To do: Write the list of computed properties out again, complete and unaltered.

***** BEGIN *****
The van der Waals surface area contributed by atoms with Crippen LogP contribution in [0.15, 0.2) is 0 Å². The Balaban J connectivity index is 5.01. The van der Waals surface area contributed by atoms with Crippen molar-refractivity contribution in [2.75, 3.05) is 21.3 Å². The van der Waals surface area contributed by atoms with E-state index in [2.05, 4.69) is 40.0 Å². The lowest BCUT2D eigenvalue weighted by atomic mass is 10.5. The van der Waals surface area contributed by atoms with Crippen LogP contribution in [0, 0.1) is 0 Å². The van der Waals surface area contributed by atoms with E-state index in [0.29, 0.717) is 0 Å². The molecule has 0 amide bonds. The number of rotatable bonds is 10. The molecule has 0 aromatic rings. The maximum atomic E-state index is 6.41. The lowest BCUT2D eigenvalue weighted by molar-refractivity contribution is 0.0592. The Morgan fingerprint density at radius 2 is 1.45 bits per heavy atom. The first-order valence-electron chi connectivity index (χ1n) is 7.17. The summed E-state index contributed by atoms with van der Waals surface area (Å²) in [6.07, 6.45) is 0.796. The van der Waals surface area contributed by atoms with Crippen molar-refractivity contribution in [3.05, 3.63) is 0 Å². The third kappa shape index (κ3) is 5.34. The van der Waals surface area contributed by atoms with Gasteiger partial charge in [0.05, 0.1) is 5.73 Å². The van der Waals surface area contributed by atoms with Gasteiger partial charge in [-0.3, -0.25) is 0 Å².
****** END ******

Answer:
The van der Waals surface area contributed by atoms with Crippen LogP contribution in [0.15, 0.2) is 0 Å². The Balaban J connectivity index is 5.01. The van der Waals surface area contributed by atoms with Crippen molar-refractivity contribution in [2.75, 3.05) is 21.3 Å². The van der Waals surface area contributed by atoms with E-state index in [2.05, 4.69) is 40.0 Å². The lowest BCUT2D eigenvalue weighted by atomic mass is 10.5. The van der Waals surface area contributed by atoms with Crippen LogP contribution in [0, 0.1) is 0 Å². The van der Waals surface area contributed by atoms with E-state index in [0.29, 0.717) is 0 Å². The molecule has 0 amide bonds. The number of rotatable bonds is 10. The molecule has 0 aromatic rings. The maximum atomic E-state index is 6.41. The lowest BCUT2D eigenvalue weighted by molar-refractivity contribution is 0.0592. The Morgan fingerprint density at radius 2 is 1.45 bits per heavy atom. The first-order valence-electron chi connectivity index (χ1n) is 7.17. The summed E-state index contributed by atoms with van der Waals surface area (Å²) in [6.07, 6.45) is 0.796. The van der Waals surface area contributed by atoms with Crippen molar-refractivity contribution in [3.05, 3.63) is 0 Å². The third kappa shape index (κ3) is 5.34. The van der Waals surface area contributed by atoms with Gasteiger partial charge in [0.05, 0.1) is 5.73 Å². The van der Waals surface area contributed by atoms with Gasteiger partial charge in [-0.3, -0.25) is 0 Å².